A Tour of London’s Bookshop Café Books for Cooks
One of the best ways to spend a Saturday afternoon in London is to crowd into bookstore/café Books for Cooks, a Notting Hill institution where you can browse thousands of international cookbooks and grab one of a handful of café tables to sample daily changing light meals cooked up in the open test kitchen in the back. By the time we got there at 2 pm on a recent Saturday, they were down to their last slice of coconut cake. But French owner Eric Treuillé, who runs the place with his English wife Rosie Kindersley, poured us a glass of biodynamic wine from his small vineyard in the Southwest of France, and talked about this irresistible oasis for the cookbook lover that it seems to us every city should have.
With some 8,000 titles, Books for Cooks is a mecca for the home cook and the professional alike. It doesn’t sell discounted versions of the latest Jamie Oliver or Nigella cookbook, Eric says, which can be picked up on sale at Tesco. Instead, they promote books they love, hosting regular authors lunches and book signings as well as cooking workshops in an airy upstairs kitchen. They can also track down and send books anywhere in the world. “There’s no money in cookbooks,” Eric says. “It’s really difficult to make a living out of a single subject.” But they own the building, which they bought from Heidi Lascelles, who opened Books for Cooks in 1983. And the home cooking boom of the last decade has kept them in business. “All those TV chefs have done a fantastic job for us,” Eric says. “Jaime is my hero!”
Each day, Eric and the rest of the staff are in the kitchen at 8 am to cook up dishes from the books they sell, offering a three-course meal as well as cakes for only £7 Tuesdays to Fridays, two courses for £5 on Saturdays. Glasses of Eric’s wine are £3. At the end of each year, Books for Cooks publishes a compilation of the most popular recipes tested throughout the year. Eric says he orders vegetables from an organic delivery service and shops at the Portobello food market on Fridays (“the good food day for the market”), not Saturdays when the tourists come and the stands focus more on ready-to-eat fare. Their organic meat comes from Sheepdrove Organic Farm, a Berkshire farm owned by his in-laws with a shop in Maida Vale.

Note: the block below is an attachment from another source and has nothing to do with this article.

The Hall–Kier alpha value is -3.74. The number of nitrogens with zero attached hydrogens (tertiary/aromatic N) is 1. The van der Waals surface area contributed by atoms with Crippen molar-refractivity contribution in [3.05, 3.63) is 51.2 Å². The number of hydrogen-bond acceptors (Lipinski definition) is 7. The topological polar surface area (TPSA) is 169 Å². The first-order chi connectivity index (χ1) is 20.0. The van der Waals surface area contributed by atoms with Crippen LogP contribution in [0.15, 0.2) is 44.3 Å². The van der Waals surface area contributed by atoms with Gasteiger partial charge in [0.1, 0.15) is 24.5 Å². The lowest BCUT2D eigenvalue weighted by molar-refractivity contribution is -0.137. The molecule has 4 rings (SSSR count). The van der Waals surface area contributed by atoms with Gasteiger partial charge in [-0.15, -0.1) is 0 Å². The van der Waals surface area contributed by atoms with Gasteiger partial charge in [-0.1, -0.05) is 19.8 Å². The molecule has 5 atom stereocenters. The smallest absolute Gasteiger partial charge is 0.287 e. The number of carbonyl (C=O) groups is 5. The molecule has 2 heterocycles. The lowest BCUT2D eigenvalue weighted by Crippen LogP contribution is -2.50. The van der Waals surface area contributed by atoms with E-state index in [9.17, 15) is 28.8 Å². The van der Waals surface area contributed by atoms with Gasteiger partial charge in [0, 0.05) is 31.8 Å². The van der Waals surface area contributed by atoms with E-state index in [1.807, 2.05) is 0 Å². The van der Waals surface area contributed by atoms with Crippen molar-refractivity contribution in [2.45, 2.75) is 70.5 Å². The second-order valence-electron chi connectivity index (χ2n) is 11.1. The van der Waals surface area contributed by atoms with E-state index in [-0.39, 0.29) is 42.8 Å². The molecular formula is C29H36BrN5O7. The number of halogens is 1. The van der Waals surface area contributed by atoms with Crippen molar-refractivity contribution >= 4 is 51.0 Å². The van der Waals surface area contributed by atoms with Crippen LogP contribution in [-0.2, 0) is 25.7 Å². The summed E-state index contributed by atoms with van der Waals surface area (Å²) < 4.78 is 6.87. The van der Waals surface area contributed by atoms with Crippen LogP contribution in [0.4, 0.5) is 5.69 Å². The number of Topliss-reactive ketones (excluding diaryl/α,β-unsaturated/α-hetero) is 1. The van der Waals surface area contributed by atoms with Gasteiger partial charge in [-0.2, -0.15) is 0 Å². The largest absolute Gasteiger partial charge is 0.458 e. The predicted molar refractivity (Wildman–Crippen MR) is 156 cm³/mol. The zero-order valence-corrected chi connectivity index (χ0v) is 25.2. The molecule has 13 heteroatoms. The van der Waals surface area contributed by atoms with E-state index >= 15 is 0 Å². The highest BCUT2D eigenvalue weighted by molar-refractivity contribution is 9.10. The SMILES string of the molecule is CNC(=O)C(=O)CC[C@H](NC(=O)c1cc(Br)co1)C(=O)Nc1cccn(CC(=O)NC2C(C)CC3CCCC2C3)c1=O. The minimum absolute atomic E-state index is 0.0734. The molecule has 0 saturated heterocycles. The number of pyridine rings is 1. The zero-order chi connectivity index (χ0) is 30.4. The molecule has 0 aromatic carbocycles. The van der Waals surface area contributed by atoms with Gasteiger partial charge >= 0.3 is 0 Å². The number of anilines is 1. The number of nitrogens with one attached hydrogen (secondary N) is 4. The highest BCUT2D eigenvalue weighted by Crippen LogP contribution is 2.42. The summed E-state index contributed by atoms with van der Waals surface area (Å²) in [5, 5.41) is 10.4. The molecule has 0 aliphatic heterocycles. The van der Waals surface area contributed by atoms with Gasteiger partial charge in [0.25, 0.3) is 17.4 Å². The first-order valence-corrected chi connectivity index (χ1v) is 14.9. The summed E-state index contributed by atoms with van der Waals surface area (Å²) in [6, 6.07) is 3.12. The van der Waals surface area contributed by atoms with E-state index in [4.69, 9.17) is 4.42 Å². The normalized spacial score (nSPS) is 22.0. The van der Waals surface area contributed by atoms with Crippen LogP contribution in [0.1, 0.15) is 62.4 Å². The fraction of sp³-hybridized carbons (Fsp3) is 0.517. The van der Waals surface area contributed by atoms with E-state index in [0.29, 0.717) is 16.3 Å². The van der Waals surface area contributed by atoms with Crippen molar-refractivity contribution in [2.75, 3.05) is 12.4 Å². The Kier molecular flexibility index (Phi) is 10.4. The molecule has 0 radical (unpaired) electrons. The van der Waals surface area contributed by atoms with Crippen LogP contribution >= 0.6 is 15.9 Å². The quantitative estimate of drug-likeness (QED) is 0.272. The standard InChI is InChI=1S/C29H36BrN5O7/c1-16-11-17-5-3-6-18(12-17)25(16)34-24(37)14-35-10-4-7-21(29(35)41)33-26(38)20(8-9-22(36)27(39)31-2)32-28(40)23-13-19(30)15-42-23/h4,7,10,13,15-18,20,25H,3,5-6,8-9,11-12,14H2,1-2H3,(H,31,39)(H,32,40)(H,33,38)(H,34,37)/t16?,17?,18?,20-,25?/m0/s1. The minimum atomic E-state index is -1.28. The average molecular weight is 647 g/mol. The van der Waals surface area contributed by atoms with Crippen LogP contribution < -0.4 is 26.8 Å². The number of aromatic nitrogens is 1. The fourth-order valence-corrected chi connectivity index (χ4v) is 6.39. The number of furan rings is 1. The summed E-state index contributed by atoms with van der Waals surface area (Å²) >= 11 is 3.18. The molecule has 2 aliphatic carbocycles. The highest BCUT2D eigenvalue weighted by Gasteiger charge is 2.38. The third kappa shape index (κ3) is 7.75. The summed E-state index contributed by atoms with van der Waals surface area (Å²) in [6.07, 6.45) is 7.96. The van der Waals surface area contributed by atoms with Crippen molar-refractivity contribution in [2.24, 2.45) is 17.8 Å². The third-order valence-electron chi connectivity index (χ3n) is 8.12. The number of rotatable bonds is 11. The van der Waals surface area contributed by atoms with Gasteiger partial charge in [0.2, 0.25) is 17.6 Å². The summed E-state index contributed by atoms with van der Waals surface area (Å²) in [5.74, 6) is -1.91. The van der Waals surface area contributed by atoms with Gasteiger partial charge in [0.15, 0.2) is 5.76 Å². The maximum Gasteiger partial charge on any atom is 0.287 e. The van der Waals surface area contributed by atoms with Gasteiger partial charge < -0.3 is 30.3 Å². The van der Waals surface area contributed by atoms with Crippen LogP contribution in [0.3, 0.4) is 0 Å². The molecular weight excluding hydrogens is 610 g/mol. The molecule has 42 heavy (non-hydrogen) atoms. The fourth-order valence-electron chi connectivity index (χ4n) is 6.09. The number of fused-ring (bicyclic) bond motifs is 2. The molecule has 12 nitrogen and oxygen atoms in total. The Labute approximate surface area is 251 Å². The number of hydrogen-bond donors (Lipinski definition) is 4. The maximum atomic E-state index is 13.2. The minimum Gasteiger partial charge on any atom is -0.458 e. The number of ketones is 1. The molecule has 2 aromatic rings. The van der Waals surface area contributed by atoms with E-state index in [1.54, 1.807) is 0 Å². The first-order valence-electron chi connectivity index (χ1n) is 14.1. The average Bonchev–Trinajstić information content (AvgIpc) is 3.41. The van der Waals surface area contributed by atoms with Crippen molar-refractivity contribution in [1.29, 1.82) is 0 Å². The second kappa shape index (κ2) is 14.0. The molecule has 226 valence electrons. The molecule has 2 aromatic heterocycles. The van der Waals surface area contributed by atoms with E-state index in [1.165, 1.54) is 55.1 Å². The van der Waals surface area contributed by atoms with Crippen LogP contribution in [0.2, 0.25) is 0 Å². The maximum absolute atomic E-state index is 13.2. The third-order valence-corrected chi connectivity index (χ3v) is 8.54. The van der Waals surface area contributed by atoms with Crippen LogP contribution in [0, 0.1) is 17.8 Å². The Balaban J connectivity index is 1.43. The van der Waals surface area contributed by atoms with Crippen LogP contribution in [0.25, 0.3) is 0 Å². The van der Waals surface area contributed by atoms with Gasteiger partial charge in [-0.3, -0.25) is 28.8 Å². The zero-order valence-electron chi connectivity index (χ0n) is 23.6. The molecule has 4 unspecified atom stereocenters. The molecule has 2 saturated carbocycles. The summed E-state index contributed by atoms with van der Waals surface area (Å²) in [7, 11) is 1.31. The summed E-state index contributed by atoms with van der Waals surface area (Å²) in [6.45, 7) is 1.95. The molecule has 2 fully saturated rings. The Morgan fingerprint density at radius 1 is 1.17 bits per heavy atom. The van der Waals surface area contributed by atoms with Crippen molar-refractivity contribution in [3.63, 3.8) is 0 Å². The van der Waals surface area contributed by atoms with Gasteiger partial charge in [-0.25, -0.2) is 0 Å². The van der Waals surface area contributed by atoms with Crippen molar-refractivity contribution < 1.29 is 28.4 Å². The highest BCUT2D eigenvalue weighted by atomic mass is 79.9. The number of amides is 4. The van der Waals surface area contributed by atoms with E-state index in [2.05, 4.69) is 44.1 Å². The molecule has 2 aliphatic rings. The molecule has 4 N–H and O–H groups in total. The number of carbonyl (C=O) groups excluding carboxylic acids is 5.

Eric spends about a week a month in France, tending to his vines. “I’ve really fallen in love with the process of growing and looking after the plants,” Eric says, pouring another glass of organic and biodynamic wine from a vineyard that came with the second home he bought from an old woman a few years ago in his native Cahors in the South West of France. “It’s the most beautiful job.” He takes an appreciative sip of the lovely Cahors Malbec Merlot that has a fruitier and lighter taste than many wines from the region. “I believe I’m making a ladies wine,” Eric says, sounding ever so much the French man even after 25 years in London. In France, wine is routinely described as féminin or masculin depending on its taste and characteristics and who it is likely to please. “It’s delicate and fruity and it doesn’t leave you with an aftertaste,” he continues. “It’s very round. In a man’s world it’s often too sharp and finishes too early!”
Books for Cooks is at 4 Blenheim Crescent, Notting Hill, London W11 1NN.